According to the frequently asked questions section of the Innotek Forum, you have to NULL all the space in the filesystem that is not allocated, as a first step in shrinking the virtual disk. In order to do this, Innotek suggests that you should get DFSee, a hard disk utility created by Jan Van Wijk, which is available for OS/2, DOS and Window. DFSee contains a command called "ZEROFREE" that will do the job for you on FAT, FAT32, HPFS and NTFS drives. The "compact disk" option in the Virtual Drive Wizard can then be used to shrink the actual size of the virtual disk.

I have not tried this above mentioned procedure myself, so I have not assessed just how easy or difficult it may be to accomplish.

Data may also be stored on physical drives and directories of the host operating system. A "shared folder" on a physical drive may be identified on the settings page, which can be used to share data between the Guest OS and the Host OS; however, access to the folder identified in this way is extremely slow. The preferred method, which I have found to be the easiest and the quickest to use, is to install virtual switch networking, which also allows access to all shared resources on the network (see the Networking section below).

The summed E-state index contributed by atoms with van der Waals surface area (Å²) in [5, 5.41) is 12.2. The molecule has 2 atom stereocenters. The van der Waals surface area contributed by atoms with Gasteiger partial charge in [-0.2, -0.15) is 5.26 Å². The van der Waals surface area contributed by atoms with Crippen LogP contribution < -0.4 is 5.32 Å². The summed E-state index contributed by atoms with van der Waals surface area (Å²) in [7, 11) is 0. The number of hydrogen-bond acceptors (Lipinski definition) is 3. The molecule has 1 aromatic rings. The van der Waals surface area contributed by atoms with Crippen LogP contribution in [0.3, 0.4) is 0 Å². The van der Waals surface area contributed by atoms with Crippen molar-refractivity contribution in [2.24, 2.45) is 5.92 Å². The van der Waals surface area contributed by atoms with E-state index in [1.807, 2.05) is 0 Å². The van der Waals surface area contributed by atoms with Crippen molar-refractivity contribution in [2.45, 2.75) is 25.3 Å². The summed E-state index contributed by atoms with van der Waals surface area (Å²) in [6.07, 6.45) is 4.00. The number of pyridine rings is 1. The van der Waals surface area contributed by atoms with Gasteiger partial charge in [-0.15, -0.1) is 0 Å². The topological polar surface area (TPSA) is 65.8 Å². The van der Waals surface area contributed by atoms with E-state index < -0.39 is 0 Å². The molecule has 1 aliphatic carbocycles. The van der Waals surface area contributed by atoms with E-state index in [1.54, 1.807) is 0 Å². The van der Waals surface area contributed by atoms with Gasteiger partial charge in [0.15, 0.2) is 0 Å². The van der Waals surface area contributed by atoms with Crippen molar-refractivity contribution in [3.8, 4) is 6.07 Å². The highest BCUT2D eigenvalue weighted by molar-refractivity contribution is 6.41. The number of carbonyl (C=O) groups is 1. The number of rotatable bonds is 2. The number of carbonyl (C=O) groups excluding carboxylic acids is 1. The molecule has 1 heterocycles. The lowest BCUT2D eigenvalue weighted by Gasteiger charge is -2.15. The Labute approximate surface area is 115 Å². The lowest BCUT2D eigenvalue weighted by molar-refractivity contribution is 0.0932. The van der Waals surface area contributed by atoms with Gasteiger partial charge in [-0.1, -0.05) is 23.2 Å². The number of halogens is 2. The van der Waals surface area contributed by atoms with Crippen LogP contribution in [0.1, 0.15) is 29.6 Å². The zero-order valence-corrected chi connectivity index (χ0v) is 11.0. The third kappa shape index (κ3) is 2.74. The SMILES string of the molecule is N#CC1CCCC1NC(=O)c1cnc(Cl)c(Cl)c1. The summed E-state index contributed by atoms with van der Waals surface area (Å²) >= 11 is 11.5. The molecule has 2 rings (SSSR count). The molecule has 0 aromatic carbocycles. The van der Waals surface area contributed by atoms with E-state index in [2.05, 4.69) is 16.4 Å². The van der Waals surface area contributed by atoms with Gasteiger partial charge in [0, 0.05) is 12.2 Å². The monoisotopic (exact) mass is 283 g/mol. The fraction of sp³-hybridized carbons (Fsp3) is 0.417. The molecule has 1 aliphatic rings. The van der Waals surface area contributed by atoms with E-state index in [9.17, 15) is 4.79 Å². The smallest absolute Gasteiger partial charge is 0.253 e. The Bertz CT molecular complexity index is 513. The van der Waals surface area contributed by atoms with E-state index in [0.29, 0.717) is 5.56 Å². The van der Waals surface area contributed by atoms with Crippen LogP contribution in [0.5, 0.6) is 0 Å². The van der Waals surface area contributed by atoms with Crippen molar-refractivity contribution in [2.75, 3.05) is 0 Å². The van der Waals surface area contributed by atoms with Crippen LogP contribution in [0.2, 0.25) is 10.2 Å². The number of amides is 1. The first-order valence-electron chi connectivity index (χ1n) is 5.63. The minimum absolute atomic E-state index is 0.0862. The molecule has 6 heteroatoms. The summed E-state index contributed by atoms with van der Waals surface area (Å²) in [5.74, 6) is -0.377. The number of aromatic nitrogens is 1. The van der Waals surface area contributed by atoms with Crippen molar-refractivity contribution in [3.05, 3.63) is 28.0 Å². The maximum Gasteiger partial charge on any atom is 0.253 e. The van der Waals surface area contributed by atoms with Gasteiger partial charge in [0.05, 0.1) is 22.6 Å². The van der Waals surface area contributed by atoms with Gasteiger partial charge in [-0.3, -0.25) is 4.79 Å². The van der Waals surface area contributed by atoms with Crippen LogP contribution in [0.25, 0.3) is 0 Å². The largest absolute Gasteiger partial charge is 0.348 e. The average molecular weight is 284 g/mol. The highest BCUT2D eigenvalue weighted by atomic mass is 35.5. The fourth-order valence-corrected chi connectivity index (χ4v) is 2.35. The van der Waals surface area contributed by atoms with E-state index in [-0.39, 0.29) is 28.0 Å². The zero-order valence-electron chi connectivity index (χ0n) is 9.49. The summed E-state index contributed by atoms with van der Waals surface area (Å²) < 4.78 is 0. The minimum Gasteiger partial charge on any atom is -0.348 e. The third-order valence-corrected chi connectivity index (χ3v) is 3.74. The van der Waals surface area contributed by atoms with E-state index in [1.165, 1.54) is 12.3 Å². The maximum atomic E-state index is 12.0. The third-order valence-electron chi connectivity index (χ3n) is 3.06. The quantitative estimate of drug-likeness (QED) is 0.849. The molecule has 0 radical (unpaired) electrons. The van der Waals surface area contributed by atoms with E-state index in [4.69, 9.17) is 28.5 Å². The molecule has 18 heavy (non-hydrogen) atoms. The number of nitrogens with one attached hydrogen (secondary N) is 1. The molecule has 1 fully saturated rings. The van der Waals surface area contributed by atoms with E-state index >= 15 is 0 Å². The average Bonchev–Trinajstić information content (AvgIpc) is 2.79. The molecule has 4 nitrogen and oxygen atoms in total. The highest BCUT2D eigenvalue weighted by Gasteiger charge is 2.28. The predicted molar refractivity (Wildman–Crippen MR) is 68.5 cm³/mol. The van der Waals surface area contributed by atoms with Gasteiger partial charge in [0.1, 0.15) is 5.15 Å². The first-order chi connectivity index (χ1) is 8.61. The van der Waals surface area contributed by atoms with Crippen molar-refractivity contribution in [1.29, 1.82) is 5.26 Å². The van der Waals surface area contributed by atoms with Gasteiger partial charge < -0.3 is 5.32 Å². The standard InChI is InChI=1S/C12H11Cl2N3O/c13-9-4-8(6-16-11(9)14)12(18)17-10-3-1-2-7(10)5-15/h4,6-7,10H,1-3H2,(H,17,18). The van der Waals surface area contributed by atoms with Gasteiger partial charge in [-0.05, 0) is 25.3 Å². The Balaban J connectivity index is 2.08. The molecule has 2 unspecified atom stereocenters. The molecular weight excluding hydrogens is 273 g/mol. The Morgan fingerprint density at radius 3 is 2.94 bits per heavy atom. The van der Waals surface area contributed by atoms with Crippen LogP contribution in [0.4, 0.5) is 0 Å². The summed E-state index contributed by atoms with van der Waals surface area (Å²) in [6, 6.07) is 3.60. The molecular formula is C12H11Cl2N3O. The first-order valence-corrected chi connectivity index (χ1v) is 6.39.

To support various clients, I currently have versions of Windows 98, Windows Me, and Windows 2000 installed as Guest OS's. Critical applications which I use such as Word 97, Word 2000 and CorelDraw 9 are operating flawlessly, using the same procedures that would be used from the actual Windows desktop.

On finishing a virtual machine session, you have the option of saving the virtual machine session in it's current state, or shutting down the operating system. If shutdown is chosen, the virtual machine will reboot the next time the virtual machine is started. Some network connections may be lost (eg. access to files on other machines on the network) when the saved state is restarted, but these connections may be reestablished, as required.

If an application does fail, or the virtual machine experiences problems, the virtual machine session may be shutdown and rebooted, without affecting the host system. This may also be done if a new application or driver has been installed and a reboot is required.

It should be noted that Virtual PC is not designed for gaming.

In the original tests I undertook, I decided to try installing a couple of mainstream, full blown games (eg. Diablo, Seven Kingdoms) as well, to see how they would function under VPC. I found that VPC was really optimized for mainstream business systems (which is really the reason it was created, of course). Most of the games froze at the beginning during resolution changes, or had menus or other items integral to the games which were inaccessible, making them essentially unplayable.